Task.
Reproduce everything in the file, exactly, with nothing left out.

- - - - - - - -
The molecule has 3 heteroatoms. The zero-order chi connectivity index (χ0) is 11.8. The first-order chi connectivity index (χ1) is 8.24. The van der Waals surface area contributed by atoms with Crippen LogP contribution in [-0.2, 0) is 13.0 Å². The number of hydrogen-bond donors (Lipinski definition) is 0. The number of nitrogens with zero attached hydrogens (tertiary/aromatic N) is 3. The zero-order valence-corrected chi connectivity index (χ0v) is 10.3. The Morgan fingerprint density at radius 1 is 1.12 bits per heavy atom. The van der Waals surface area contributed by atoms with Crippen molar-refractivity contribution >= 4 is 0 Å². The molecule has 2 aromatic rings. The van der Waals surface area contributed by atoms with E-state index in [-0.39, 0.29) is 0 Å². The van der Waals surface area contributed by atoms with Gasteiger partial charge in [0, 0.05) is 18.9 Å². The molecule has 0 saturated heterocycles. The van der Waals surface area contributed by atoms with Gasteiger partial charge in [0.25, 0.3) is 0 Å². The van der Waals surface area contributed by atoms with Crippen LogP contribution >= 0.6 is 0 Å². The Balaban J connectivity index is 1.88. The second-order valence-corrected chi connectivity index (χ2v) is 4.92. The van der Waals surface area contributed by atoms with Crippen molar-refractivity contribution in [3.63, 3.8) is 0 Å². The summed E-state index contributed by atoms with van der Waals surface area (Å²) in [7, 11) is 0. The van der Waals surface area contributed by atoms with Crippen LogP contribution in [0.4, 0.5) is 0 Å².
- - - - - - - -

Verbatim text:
The molecule has 3 heteroatoms. The zero-order chi connectivity index (χ0) is 11.8. The first-order chi connectivity index (χ1) is 8.24. The van der Waals surface area contributed by atoms with Crippen LogP contribution in [-0.2, 0) is 13.0 Å². The number of hydrogen-bond donors (Lipinski definition) is 0. The number of nitrogens with zero attached hydrogens (tertiary/aromatic N) is 3. The zero-order valence-corrected chi connectivity index (χ0v) is 10.3. The Morgan fingerprint density at radius 1 is 1.12 bits per heavy atom. The van der Waals surface area contributed by atoms with Crippen molar-refractivity contribution >= 4 is 0 Å². The molecule has 2 aromatic rings. The van der Waals surface area contributed by atoms with E-state index in [-0.39, 0.29) is 0 Å². The van der Waals surface area contributed by atoms with Gasteiger partial charge in [0, 0.05) is 18.9 Å². The molecule has 0 saturated heterocycles. The van der Waals surface area contributed by atoms with Gasteiger partial charge in [0.25, 0.3) is 0 Å². The van der Waals surface area contributed by atoms with Crippen LogP contribution >= 0.6 is 0 Å². The Balaban J connectivity index is 1.88. The second-order valence-corrected chi connectivity index (χ2v) is 4.92. The van der Waals surface area contributed by atoms with Crippen molar-refractivity contribution in [3.63, 3.8) is 0 Å². The summed E-state index contributed by atoms with van der Waals surface area (Å²) in [7, 11) is 0. The van der Waals surface area contributed by atoms with Crippen LogP contribution in [0.4, 0.5) is 0 Å².